Dubai to Abu Dhabi in just 12 minutes. That's Hyperloop One, the well-funded, futuristic transportation company's launch plan. It wants to build the first passenger-ready Hyperloop in Dubai. The plan is to take a 99-mile (159 km) journey, that usually takes about two hours by car, and reduce it to a 12 minute ride. It'll do this with a top speed of 1,220 km/h (760 mph). The company, on Tuesday, released a high-quality video on the Hyperloop.
The video gives us a glimpse into how riding the Hyperloop would be. More importantly, the designers and the team behind the Hyperloop are envisioning it to be sort of on-demand, ultra-fast transportation, just like the likes of Ola and Uber.
This is how Andrew J. Hawkins describes it on The Verge "After making a reservation on your phone, an autonomously driven, box-shaped pod would show up at your location to take you to the hyperloop station. The pods would drive through the city alongside regular car traffic, with the video showing cars jockeying for space on the road with translucent, over-sized shoe boxes full of people.
At the portal, your pod docks together in a transporter with other pods carrying more passengers or maybe cargo. Then they are fed into a vacuum-sealed tube, where you'll zip along at hundreds of miles per hour to your destination."
The company signed an agreement on Tuesday with Dubai's Roads and Transport Authority (RTA). Together they will explore the issues that surround the construction. This study will take place over the next 12 weeks. Designers, architects, transportation experts and others will be part of it.
Expectations are sky high ever since Elon Musk, the concept architect unveiled plans for a Hyperloop transportation system back in 2013. It's a US start-up taking forward Musk's futuristic vision further.
With the project from Hyperloop One going full steam ahead in Dubai, they will remain high until 2020 and 2021 when the companies plans are expected to start carrying freight and passengers respectively.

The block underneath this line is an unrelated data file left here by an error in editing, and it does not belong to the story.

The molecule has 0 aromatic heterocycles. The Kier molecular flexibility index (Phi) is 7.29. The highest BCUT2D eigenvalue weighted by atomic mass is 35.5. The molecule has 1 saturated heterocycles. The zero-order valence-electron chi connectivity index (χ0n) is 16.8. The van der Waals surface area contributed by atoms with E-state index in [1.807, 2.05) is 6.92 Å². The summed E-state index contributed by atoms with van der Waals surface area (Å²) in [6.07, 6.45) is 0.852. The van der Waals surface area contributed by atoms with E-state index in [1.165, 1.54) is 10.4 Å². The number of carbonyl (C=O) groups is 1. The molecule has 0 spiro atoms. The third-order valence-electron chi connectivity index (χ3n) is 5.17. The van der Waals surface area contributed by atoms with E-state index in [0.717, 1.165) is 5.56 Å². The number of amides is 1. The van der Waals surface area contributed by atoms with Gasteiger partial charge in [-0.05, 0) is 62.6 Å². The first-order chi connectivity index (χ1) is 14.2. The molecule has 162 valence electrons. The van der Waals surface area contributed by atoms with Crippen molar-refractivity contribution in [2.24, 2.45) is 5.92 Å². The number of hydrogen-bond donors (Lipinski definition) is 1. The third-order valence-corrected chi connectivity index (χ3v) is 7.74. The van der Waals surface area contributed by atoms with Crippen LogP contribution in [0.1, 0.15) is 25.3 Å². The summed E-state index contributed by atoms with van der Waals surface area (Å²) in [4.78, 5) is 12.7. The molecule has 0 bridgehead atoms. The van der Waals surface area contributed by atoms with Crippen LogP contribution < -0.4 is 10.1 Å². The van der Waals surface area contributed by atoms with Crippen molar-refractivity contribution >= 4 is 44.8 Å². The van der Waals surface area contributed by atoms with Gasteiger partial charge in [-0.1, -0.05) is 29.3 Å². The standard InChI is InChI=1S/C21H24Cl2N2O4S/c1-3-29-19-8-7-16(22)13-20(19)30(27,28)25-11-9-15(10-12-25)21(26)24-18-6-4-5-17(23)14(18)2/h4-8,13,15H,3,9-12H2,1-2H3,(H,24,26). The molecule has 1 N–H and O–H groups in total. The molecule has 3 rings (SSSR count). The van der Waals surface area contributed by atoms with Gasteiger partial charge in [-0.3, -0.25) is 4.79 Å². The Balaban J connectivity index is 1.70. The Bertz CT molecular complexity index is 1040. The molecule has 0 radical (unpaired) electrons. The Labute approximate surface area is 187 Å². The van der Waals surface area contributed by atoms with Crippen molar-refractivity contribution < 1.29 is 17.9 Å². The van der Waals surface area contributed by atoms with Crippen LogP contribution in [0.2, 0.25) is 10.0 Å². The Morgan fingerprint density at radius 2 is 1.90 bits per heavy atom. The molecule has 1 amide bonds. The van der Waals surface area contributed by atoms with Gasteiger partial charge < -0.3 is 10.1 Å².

The original plan that was drawn up was from Los Angeles to the Bay Area. That was estimated at a cost of $6billion or $11.5 million per mile, which according to multiple reports is less than the current cost of high-speed rail.
One thing's certain. Cost varies depending on location "presumably because of the cost of land, rights of way and labor".
Forbes was able to obtain some leaked investment documents from the company. According to these documents, the cost per mile has gone up from Elon Musk's - concept architects - originally proposed $11.5 million in 2013 to $52 million a mile.
Hyperloop One, which has already raised $50 million back in mid-October is looking to raise an additional $250 million in the next funding round by early next year. It's also looking for 'tens of millions in new financing'.
One more tidbit from the documents is that the company is projecting 'sky-high' profit margins for itself by 2030.
The 2030 projections project a passenger and freight business of $4.7 trillion in 2020. This number almost doubles to $9.3 trillion in 2040. The company further projected that by 2020, they'd take in $300 million. By 2040, that number would go up to $1.9 trillion for the company and its partners.
Where it lies
Hyperloop One is far from reality at the moment. It doesn't have a working prototype and has only raised $160 million. During the development stage and for proof of concept, Hyperloop One will have to bear most of the costs themselves.
The company is also doing feasibility studies about where it can try next. It has feasibility studies underway in many different places like Finland and Sweden, Switzerland, Moscow and the Netherlands. One of the reasons for 'multiple but currently unfeasible' studies is to show that Hyperloop One is committed to delivering on its promises.
The only evidence we've gotten so far is the company's Nevada desert open-air test that took place in May of this year.
Hyperloop One isn't alone in pursuing Musk's vision. Hyperloop Transportation Technologies is one such company and they claim to be closer to Musk's initial cost projections. They haven't gotten anywhere yet though. They are now moving toward something that would "that more closely resemble a high-speed train".
Hyperloop Transportation Technologies is yet to show any proof of concept.
While Hyperloop One has plans to show off a full-scale prototype in its building in Nevada in 2017, others are far behind. This may just prove to be the catalyst for the company to really go after it. Come 2021, and we might just be seeing pods spring up all across the world.